Harvesting ancient farming
by Catherine LutzWestern agriculture is a risky business. Even if crops survive the frequent summer droughts, their soil can be washed away by fast and furious monsoon rains. Brook LeVan, co-director of the nonprofit Sustainable Settings in Aspen, Colo., wants to help farmers avoid this annual double jeopardy. This summer, with the help of two teachers and a group of workshop students, LeVan has established the region's first alley-cropping demonstration project.
Alley cropping, an agricultural system dating back to ancient societies in China and South America, involves growing annual agricultural crops in alleys between rows of perennial tree crops. The annuals - which in Sustainable Settings' plan include potatoes, quinoa, rye and beans - generate income while the perennials mature.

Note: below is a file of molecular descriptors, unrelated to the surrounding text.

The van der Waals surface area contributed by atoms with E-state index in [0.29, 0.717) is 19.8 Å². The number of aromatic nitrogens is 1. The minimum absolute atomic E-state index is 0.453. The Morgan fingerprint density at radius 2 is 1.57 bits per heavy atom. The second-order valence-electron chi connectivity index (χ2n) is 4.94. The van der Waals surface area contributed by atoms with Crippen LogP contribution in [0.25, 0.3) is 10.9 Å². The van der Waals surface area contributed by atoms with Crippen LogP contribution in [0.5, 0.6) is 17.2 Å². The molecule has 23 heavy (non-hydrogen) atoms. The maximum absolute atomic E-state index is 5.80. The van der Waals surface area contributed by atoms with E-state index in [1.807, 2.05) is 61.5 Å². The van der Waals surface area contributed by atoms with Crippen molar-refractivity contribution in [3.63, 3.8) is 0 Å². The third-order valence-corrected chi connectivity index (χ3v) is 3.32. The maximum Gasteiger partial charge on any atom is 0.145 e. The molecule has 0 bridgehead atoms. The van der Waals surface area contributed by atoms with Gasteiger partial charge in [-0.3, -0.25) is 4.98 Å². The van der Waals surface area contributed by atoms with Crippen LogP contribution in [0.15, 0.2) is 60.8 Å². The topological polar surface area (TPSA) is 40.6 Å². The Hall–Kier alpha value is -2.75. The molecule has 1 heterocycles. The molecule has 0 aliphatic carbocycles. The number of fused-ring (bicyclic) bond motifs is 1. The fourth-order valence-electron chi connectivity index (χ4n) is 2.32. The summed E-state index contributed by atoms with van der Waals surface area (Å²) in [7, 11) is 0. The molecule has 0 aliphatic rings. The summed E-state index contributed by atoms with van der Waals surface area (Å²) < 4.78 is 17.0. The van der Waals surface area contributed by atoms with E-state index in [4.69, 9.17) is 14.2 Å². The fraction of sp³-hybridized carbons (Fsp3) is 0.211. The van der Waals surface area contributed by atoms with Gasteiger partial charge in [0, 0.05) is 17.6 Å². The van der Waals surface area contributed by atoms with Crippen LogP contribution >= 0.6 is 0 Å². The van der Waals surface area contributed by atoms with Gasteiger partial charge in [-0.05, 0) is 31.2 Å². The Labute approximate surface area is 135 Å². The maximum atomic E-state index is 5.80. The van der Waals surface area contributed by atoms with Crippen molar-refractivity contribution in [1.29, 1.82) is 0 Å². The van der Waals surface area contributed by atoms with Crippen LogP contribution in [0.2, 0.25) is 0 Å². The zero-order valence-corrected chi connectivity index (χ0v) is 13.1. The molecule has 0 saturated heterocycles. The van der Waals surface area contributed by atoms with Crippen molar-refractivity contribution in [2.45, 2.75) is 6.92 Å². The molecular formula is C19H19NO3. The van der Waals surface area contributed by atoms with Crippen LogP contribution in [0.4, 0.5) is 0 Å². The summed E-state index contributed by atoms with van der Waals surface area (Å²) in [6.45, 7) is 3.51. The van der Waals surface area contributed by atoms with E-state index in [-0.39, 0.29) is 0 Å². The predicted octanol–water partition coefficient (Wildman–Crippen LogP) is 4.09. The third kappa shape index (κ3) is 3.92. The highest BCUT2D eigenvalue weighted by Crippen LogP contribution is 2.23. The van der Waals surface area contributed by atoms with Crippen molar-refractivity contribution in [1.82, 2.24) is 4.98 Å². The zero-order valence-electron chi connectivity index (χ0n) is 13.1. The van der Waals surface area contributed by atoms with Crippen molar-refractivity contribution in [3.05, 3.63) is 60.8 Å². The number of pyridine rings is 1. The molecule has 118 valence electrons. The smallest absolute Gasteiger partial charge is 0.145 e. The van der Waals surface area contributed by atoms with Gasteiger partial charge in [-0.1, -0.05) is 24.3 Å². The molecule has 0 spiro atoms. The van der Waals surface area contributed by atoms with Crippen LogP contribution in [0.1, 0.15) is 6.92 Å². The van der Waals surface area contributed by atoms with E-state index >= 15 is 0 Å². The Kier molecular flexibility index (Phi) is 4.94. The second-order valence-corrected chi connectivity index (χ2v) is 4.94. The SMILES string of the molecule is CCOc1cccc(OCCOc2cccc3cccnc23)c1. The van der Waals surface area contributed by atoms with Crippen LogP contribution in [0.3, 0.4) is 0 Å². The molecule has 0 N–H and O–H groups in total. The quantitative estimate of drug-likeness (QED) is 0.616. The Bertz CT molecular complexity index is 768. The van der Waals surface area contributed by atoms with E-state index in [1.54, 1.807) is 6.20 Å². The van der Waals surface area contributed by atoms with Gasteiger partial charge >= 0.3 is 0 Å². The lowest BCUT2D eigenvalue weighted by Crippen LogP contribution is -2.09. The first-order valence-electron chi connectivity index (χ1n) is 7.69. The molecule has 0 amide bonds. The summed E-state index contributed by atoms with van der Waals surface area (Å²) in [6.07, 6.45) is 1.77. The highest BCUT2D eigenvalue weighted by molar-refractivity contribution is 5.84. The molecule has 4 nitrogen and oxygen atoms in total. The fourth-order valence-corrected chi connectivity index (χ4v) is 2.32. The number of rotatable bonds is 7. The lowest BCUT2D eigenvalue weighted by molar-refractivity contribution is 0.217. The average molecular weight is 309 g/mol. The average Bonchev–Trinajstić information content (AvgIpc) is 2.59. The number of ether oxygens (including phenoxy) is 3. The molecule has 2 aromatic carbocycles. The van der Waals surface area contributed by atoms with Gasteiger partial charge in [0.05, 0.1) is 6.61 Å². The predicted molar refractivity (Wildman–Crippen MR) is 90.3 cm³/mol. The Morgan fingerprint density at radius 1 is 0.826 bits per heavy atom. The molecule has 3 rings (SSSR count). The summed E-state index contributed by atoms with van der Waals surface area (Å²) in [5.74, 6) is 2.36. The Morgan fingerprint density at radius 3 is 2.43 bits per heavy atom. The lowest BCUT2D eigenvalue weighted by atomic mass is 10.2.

Swales, or ditches dug according to the contours of the land, are key to the system. Swales distribute water evenly among the crops and help control soil erosion, even in the event of heavy storms.
"We're teaching people how to harvest what does fall from the sky," says LeVan. "By controlling erosion and distributing water, we get into productive use." LeVan hopes that the system, if successful, will be adopted by other Western farmers frustrated with the longer, drier summers and diminishing snowpack levels.
For more information, contact Sustainable Settings at 970/923-1366, firstname.lastname@example.org, or visit www.sustainablesettings.org.